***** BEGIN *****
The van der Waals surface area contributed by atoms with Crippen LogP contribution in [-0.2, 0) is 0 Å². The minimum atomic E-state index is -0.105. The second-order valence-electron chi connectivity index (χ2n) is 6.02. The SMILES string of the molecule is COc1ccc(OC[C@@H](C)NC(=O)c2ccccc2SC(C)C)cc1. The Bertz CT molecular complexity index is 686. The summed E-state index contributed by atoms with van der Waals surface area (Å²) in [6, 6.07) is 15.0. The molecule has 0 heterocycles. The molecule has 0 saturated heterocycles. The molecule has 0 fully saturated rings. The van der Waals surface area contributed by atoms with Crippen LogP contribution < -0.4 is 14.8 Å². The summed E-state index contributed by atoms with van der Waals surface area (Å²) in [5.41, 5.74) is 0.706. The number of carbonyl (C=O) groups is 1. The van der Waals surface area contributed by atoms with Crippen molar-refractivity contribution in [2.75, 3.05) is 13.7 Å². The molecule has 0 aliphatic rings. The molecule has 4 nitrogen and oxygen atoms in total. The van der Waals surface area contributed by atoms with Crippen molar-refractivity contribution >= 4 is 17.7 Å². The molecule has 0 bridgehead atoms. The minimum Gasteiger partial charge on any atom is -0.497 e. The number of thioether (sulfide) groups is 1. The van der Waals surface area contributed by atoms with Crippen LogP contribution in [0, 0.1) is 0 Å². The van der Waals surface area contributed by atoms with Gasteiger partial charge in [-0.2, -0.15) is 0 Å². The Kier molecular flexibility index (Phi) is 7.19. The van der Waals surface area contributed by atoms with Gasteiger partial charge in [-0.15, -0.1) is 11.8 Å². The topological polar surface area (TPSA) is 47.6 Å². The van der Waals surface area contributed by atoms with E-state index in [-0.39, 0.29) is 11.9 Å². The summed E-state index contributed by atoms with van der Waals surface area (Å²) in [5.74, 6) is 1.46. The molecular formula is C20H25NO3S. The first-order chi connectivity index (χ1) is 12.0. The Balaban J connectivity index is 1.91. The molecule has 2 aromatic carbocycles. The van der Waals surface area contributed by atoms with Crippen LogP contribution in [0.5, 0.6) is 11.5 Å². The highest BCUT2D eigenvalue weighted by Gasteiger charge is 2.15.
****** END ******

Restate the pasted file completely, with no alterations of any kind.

The van der Waals surface area contributed by atoms with Crippen LogP contribution in [-0.2, 0) is 0 Å². The minimum atomic E-state index is -0.105. The second-order valence-electron chi connectivity index (χ2n) is 6.02. The SMILES string of the molecule is COc1ccc(OC[C@@H](C)NC(=O)c2ccccc2SC(C)C)cc1. The Bertz CT molecular complexity index is 686. The summed E-state index contributed by atoms with van der Waals surface area (Å²) in [6, 6.07) is 15.0. The molecule has 0 heterocycles. The molecule has 0 saturated heterocycles. The molecule has 0 fully saturated rings. The van der Waals surface area contributed by atoms with Crippen LogP contribution < -0.4 is 14.8 Å². The summed E-state index contributed by atoms with van der Waals surface area (Å²) in [5.41, 5.74) is 0.706. The number of carbonyl (C=O) groups is 1. The van der Waals surface area contributed by atoms with Crippen molar-refractivity contribution in [2.75, 3.05) is 13.7 Å². The molecule has 0 aliphatic rings. The molecule has 4 nitrogen and oxygen atoms in total. The van der Waals surface area contributed by atoms with Crippen molar-refractivity contribution >= 4 is 17.7 Å². The molecule has 0 bridgehead atoms. The minimum Gasteiger partial charge on any atom is -0.497 e. The number of thioether (sulfide) groups is 1. The van der Waals surface area contributed by atoms with Crippen LogP contribution in [0, 0.1) is 0 Å². The van der Waals surface area contributed by atoms with Gasteiger partial charge in [-0.2, -0.15) is 0 Å². The Kier molecular flexibility index (Phi) is 7.19. The van der Waals surface area contributed by atoms with Gasteiger partial charge in [-0.15, -0.1) is 11.8 Å². The topological polar surface area (TPSA) is 47.6 Å². The van der Waals surface area contributed by atoms with E-state index in [-0.39, 0.29) is 11.9 Å². The summed E-state index contributed by atoms with van der Waals surface area (Å²) in [5.74, 6) is 1.46. The molecular formula is C20H25NO3S. The first-order chi connectivity index (χ1) is 12.0. The Balaban J connectivity index is 1.91. The molecule has 2 aromatic carbocycles. The van der Waals surface area contributed by atoms with Crippen LogP contribution in [0.5, 0.6) is 11.5 Å². The highest BCUT2D eigenvalue weighted by Gasteiger charge is 2.15.